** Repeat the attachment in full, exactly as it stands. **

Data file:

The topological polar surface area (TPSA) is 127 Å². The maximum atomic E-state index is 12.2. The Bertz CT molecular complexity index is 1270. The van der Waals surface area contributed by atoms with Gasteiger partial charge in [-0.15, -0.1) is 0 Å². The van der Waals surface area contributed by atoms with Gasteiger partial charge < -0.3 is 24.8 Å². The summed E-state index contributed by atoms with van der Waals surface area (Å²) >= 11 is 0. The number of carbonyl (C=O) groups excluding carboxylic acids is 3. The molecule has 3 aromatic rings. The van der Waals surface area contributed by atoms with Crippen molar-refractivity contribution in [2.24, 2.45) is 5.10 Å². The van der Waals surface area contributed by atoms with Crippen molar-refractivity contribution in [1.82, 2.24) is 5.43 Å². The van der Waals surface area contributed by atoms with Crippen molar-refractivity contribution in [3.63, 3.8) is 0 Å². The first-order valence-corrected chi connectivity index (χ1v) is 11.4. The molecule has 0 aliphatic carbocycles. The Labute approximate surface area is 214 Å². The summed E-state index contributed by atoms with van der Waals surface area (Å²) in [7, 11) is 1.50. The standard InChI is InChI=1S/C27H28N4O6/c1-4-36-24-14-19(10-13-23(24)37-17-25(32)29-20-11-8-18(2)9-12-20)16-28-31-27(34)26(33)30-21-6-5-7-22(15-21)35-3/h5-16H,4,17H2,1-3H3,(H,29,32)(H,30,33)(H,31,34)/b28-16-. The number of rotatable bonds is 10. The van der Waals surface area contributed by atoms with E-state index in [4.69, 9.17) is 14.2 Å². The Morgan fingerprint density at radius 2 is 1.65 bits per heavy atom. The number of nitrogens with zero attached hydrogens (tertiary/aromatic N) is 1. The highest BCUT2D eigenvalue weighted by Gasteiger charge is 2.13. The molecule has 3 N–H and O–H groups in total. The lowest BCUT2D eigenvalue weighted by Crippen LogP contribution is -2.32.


The topological polar surface area (TPSA) is 127 Å². The maximum atomic E-state index is 12.2. The Bertz CT molecular complexity index is 1270. The van der Waals surface area contributed by atoms with Gasteiger partial charge in [-0.15, -0.1) is 0 Å². The van der Waals surface area contributed by atoms with Gasteiger partial charge < -0.3 is 24.8 Å². The summed E-state index contributed by atoms with van der Waals surface area (Å²) >= 11 is 0. The number of carbonyl (C=O) groups excluding carboxylic acids is 3. The molecule has 3 aromatic rings. The van der Waals surface area contributed by atoms with Crippen molar-refractivity contribution in [2.24, 2.45) is 5.10 Å². The van der Waals surface area contributed by atoms with Crippen molar-refractivity contribution in [1.82, 2.24) is 5.43 Å². The van der Waals surface area contributed by atoms with Crippen molar-refractivity contribution in [3.63, 3.8) is 0 Å². The first-order valence-corrected chi connectivity index (χ1v) is 11.4. The molecule has 0 aliphatic carbocycles. The Labute approximate surface area is 214 Å². The summed E-state index contributed by atoms with van der Waals surface area (Å²) in [7, 11) is 1.50. The standard InChI is InChI=1S/C27H28N4O6/c1-4-36-24-14-19(10-13-23(24)37-17-25(32)29-20-11-8-18(2)9-12-20)16-28-31-27(34)26(33)30-21-6-5-7-22(15-21)35-3/h5-16H,4,17H2,1-3H3,(H,29,32)(H,30,33)(H,31,34)/b28-16-. The number of rotatable bonds is 10. The van der Waals surface area contributed by atoms with E-state index in [4.69, 9.17) is 14.2 Å². The Morgan fingerprint density at radius 2 is 1.65 bits per heavy atom. The number of nitrogens with zero attached hydrogens (tertiary/aromatic N) is 1. The highest BCUT2D eigenvalue weighted by Gasteiger charge is 2.13. The molecule has 3 N–H and O–H groups in total. The lowest BCUT2D eigenvalue weighted by Crippen LogP contribution is -2.32.